Teachers play a critical role in facilitating this process, teaching students the skills of having productive conversations, building a common understanding about those skills, providing scaffolds when necessary, and providing feedback to students on how well they are achieving those conversational goals.

First, good student-led conversations are able to happen only when there is a respectful class environment, which is in part, one where all voices are heard and valued and students feel safe to take risks and express themselves.

Next, teachers need to be familiar with the Listening and Speaking Common Core Learning Standard, and be able to translate those standards into student-friendly learning goals. Students need to be able to demonstrate the behavioral expectations of communicating effectively in group discussions including being prepared, listening well, staying focused, taking turns, speaking one at a time, stating an opinion with evidence, and agreeing and disagreeing respectfully with others. These behaviors need to be both modeled and practiced often.

Teachers need to choose high level, grade-appropriate texts and develop and strategically ask high level questions. Additionally, developing rubrics with and for students based on the standards and expectations creates a guide for students to self-assess and for teachers to monitor their students’ growth as participants in group discussion. Teachers can work together during professional development time and common preps to create grade level resources including texts, questions, rubrics and scaffolds (e.g. cue cards, sentence starters, anchor charts, and visuals) for English as New Language students and Students with Disabilities.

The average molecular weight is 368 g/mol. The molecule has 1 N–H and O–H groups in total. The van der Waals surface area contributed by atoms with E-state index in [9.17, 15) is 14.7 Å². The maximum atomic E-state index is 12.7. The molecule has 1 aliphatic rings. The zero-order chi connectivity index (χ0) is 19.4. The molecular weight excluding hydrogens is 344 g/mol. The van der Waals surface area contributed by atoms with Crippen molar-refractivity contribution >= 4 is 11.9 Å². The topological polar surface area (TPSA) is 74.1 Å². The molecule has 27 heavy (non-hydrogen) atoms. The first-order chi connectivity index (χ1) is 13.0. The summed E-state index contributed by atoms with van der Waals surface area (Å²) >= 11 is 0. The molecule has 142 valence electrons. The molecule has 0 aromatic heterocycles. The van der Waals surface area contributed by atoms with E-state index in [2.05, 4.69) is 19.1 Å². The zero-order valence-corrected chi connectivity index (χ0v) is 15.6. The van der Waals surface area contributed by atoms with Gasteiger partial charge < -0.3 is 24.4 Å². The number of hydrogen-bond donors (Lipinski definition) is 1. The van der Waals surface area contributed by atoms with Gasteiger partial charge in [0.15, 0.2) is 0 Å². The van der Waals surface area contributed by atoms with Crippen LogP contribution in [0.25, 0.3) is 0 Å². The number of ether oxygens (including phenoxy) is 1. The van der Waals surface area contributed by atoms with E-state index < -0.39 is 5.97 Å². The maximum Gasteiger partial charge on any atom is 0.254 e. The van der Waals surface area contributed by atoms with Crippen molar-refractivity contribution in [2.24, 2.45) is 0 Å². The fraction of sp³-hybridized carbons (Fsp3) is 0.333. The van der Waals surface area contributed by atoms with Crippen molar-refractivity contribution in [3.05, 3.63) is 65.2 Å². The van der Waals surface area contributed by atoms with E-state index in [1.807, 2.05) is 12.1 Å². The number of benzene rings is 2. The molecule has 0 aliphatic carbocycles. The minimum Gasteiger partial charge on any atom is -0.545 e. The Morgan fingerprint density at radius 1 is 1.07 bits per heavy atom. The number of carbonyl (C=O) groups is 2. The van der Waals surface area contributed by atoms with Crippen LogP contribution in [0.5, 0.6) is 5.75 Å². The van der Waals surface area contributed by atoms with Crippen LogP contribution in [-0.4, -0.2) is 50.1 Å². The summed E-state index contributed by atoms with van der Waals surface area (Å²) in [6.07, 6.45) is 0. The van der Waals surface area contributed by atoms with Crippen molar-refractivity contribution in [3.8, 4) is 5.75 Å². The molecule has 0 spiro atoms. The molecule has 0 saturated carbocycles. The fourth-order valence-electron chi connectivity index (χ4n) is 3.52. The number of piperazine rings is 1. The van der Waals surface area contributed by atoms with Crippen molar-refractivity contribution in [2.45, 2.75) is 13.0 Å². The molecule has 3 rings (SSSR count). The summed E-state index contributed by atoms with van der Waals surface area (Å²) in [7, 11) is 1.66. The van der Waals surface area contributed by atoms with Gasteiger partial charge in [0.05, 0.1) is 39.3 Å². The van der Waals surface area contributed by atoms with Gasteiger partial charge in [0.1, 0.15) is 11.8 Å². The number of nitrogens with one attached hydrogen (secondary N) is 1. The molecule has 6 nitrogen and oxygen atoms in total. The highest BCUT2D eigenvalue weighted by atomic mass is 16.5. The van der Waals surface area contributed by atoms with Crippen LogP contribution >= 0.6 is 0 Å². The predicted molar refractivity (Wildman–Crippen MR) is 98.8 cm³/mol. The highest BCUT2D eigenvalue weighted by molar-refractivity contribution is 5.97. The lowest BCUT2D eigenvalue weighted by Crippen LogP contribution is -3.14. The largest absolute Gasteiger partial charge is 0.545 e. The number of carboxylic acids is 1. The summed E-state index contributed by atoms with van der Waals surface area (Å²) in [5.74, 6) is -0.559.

Finally, the school day must be organized so that students are doing more of the talking. “Higher achieving students spent 70% of their instructional time reading passages and discussing or responding to questions about the material they read. In contrast, lower achieving readers spent roughly 37% of their instructional time on these activities. “ (Allington, 2001, p.25)

The benefits are clear, student lead discussions develop better readers, writers, speakers and listeners, but more importantly they help students develop a greater sense of ownership of their own learning.

Mentoring Tip: Cynde Snider from Georgia Public Schools has a four part series on facilitating student-led discussions, which can be found at the following link:

Each segment is 30 minutes long and has handouts and the powerpoint for you to download. Preview these clips and decide which one (or more) can support your professional development goals. I assure you, if we get teachers to tap into children’s thinking and allow them to talk, our classrooms will come alive with learning!

Allington, R.L. (2011) What really matters for struggling readers: Designing researched-based programs. Toronto: Addison-Wesley.

Danielson, C. (2014) The Framework for Teaching Evaluation – Adapted to New York Department of Education Framework for Teaching Components. Alexandria, Va. ASCD.

Novak,Sandi. (2014 Student-Led Discussions. Alexandria, Va: ASCD.